State’s Top Doc Burke-Harris to Lead Advisory Team as African Americans Raise COVID-19 Vaccine Concerns
By Quinci LeGardye | California Black Media
Nine months into the COVID-19 pandemic, three vaccine trials have yielded promising results, and the first round of Americans could begin to receive shots as early as mid-December.
Last week, the California Department of Public Health announced that California Surgeon General Dr. Nadine Burke-Harris will chair the state’s Community Vaccine Advisory Committee. The committee will help guide the state’s decision making about vaccine distribution. “While the COVID-19 vaccine is new, we are not starting our planning process from scratch. This is an area of expertise we have strong partnerships in, building on lessons learned from previous vaccination campaigns, including H1N1 and the seasonal flu,” said Gov. Newsom.
But as the anticipated end of the global pandemic finally comes into our line of sight, some Black activists are raising concerns shared and echoed by skeptical African Americans across the country.
According to Harris, Pfizer, the global pharmaceutical company, has responded to his inquiry. He shared the letter with California Black Media.
The CLBC organized the virtual press conference to highlight work Black elected officials and healthcare professionals are doing to address the pandemic in California’s African American communities.
Asked whether the vaccine will be prioritized in communities that have been COVID-19 hot spots, which are primarily Black and Brown communities, Burke-Harris says she is taking steps to make sure that process is inclusive.
“We will be reviewing the distribution plan and ensuring that we are having an equitable framework for vaccine distribution,” said Burke-Harris.
Two of the companies developing a COVID-19 vaccine, Pfizer, in partnership with BioNTech, and Moderna, announced Nov. 9 and 16, respectively, that their vaccines are producing promising vaccine trial results. The Pfizer vaccine is estimated to be more than 90 % effective, with 94 trial participants out of nearly 44,000 contracting COVID-19. The Moderna vaccine was found to reduce the risk of COVID-19 infection by 94.5 %.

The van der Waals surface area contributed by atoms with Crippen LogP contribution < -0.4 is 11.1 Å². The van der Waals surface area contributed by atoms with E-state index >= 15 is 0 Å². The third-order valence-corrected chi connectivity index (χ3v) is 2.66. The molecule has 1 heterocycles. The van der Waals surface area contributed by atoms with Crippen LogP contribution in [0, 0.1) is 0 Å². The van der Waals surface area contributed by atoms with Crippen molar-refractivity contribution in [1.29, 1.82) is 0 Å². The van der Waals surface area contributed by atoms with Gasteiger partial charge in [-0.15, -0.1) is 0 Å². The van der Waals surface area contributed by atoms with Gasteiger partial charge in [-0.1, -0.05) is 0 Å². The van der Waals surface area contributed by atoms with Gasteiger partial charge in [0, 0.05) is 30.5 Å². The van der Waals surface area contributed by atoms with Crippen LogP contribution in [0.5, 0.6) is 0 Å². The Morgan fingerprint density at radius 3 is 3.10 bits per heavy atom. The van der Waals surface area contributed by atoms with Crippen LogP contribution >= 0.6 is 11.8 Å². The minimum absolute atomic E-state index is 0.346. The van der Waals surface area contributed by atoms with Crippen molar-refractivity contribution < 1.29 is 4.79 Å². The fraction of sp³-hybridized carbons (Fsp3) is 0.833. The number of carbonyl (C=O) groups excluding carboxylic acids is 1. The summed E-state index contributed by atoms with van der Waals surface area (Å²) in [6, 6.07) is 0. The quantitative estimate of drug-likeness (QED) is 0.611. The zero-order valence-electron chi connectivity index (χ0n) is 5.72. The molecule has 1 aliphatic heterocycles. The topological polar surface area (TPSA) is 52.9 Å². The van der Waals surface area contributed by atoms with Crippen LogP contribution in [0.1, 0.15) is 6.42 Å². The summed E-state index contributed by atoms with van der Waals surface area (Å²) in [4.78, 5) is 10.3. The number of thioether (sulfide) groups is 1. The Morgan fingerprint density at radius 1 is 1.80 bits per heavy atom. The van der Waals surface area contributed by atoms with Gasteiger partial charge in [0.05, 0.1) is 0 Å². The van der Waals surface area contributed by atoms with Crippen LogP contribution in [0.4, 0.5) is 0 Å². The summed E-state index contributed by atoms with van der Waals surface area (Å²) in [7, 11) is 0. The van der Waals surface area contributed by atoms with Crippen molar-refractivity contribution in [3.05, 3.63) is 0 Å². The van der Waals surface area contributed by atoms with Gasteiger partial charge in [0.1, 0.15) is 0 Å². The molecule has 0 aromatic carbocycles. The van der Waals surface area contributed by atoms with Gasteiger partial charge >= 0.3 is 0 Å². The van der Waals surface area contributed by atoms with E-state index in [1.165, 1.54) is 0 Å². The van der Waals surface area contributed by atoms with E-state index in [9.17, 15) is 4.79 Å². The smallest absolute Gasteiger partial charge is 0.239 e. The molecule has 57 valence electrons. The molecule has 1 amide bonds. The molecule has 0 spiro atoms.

A third company, AstraZeneca, which is developing a vaccine with Oxford University announced that its vaccine, from separate clinical trials is up to 90% effective.
Pfizer announced Nov. 20 that it has asked the Food and Drug Administration (FDA) to grant an emergency use authorization for its vaccine. On Nov. 22, Moncef Slaoui, the head of Operation Warp Speed — the federal government’s program to produce and deliver 300 million doses of the vaccine by January 2021– told CNN that the group plans to begin administering the vaccine immediately.
“Our plan is to be able to ship vaccines to the immunization sites within 24 hours from the approval, so I would expect maybe on day two after approval, on the 11th or on the 12th of December, hopefully, the first people will be immunized across the United States, across all states,” Slaoui told CNN.
The FDA committee in charge of the emergency use authorization is scheduled to meet Dec. 10. According to reports, Pfizer and U.S. government officials expect to have 30 to 40 million doses of the vaccine before the end of the year, enough for 20 million people.
Officials have yet to decide which groups of people will qualify for the first round of vaccinations, but they are expected to start with groups vulnerable to infection first, including health care workers, older adults, and people who have risk factors such as obesity or diabetes. According to Slaoui, herd immunity is expected by around May 2021.
During a Nov. 13 press conference, medical officials spoke about the progress of various vaccine trials.
One challenge they discussed was the distribution logistics of the Pfizer vaccine, which must be kept frozen while stored and transported.